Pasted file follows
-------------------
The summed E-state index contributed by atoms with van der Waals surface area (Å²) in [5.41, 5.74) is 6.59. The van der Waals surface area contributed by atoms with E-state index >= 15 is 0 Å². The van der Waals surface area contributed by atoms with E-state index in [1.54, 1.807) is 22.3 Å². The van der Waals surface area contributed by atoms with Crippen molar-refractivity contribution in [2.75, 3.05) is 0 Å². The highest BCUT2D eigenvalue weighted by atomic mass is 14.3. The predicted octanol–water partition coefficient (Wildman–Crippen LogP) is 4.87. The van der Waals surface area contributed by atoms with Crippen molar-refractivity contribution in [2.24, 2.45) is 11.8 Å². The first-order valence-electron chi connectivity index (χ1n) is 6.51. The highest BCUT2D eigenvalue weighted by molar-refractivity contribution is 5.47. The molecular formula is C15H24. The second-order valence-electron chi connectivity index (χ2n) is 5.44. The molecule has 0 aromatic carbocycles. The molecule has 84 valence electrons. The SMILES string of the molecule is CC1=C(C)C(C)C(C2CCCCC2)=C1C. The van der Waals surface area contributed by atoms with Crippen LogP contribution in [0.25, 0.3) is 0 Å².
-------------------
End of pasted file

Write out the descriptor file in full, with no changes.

The summed E-state index contributed by atoms with van der Waals surface area (Å²) in [5.41, 5.74) is 6.59. The van der Waals surface area contributed by atoms with E-state index >= 15 is 0 Å². The van der Waals surface area contributed by atoms with E-state index in [1.54, 1.807) is 22.3 Å². The van der Waals surface area contributed by atoms with Crippen molar-refractivity contribution in [2.75, 3.05) is 0 Å². The highest BCUT2D eigenvalue weighted by atomic mass is 14.3. The predicted octanol–water partition coefficient (Wildman–Crippen LogP) is 4.87. The van der Waals surface area contributed by atoms with Crippen molar-refractivity contribution in [2.24, 2.45) is 11.8 Å². The first-order valence-electron chi connectivity index (χ1n) is 6.51. The highest BCUT2D eigenvalue weighted by molar-refractivity contribution is 5.47. The molecular formula is C15H24. The second-order valence-electron chi connectivity index (χ2n) is 5.44. The molecule has 0 aromatic carbocycles. The molecule has 84 valence electrons. The SMILES string of the molecule is CC1=C(C)C(C)C(C2CCCCC2)=C1C. The van der Waals surface area contributed by atoms with Crippen LogP contribution in [0.25, 0.3) is 0 Å².